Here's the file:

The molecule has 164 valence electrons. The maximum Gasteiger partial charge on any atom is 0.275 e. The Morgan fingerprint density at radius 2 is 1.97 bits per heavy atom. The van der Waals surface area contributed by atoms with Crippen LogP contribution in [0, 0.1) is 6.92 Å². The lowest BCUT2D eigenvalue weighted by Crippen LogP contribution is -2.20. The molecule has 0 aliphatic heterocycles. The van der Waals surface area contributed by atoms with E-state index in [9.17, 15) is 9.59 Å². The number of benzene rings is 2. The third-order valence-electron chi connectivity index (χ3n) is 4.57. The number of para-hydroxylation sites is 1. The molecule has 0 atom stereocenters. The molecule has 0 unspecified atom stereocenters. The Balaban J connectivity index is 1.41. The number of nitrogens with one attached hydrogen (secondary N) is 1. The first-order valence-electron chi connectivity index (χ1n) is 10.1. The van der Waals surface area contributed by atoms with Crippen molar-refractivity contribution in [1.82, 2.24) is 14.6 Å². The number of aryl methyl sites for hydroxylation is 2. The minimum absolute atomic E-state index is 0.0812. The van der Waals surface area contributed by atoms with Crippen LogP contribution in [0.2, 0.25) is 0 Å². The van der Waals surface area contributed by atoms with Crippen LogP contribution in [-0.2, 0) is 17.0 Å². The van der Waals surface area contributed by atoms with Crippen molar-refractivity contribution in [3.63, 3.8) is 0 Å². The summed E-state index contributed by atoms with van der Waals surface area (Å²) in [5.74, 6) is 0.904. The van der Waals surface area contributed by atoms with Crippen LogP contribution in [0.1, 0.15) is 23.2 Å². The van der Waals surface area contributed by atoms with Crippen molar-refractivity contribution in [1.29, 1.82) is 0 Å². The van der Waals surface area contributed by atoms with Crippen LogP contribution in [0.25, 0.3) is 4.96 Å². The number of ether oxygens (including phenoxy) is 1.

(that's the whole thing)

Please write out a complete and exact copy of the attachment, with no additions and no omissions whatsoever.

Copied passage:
The molecule has 164 valence electrons. The maximum Gasteiger partial charge on any atom is 0.275 e. The Morgan fingerprint density at radius 2 is 1.97 bits per heavy atom. The van der Waals surface area contributed by atoms with Crippen LogP contribution in [0, 0.1) is 6.92 Å². The lowest BCUT2D eigenvalue weighted by Crippen LogP contribution is -2.20. The molecule has 0 aliphatic heterocycles. The van der Waals surface area contributed by atoms with E-state index in [9.17, 15) is 9.59 Å². The number of benzene rings is 2. The third-order valence-electron chi connectivity index (χ3n) is 4.57. The number of para-hydroxylation sites is 1. The molecule has 0 atom stereocenters. The molecule has 0 unspecified atom stereocenters. The Balaban J connectivity index is 1.41. The number of nitrogens with one attached hydrogen (secondary N) is 1. The first-order valence-electron chi connectivity index (χ1n) is 10.1. The van der Waals surface area contributed by atoms with Crippen molar-refractivity contribution in [1.82, 2.24) is 14.6 Å². The number of aryl methyl sites for hydroxylation is 2. The minimum absolute atomic E-state index is 0.0812. The van der Waals surface area contributed by atoms with Crippen LogP contribution in [0.2, 0.25) is 0 Å². The van der Waals surface area contributed by atoms with Crippen LogP contribution in [-0.2, 0) is 17.0 Å². The van der Waals surface area contributed by atoms with Crippen molar-refractivity contribution in [3.63, 3.8) is 0 Å². The summed E-state index contributed by atoms with van der Waals surface area (Å²) in [5.74, 6) is 0.904. The van der Waals surface area contributed by atoms with Crippen LogP contribution in [0.1, 0.15) is 23.2 Å². The van der Waals surface area contributed by atoms with Crippen molar-refractivity contribution in [1.29, 1.82) is 0 Å². The van der Waals surface area contributed by atoms with Crippen LogP contribution in [0.25, 0.3) is 4.96 Å². The number of ether oxygens (including phenoxy) is 1.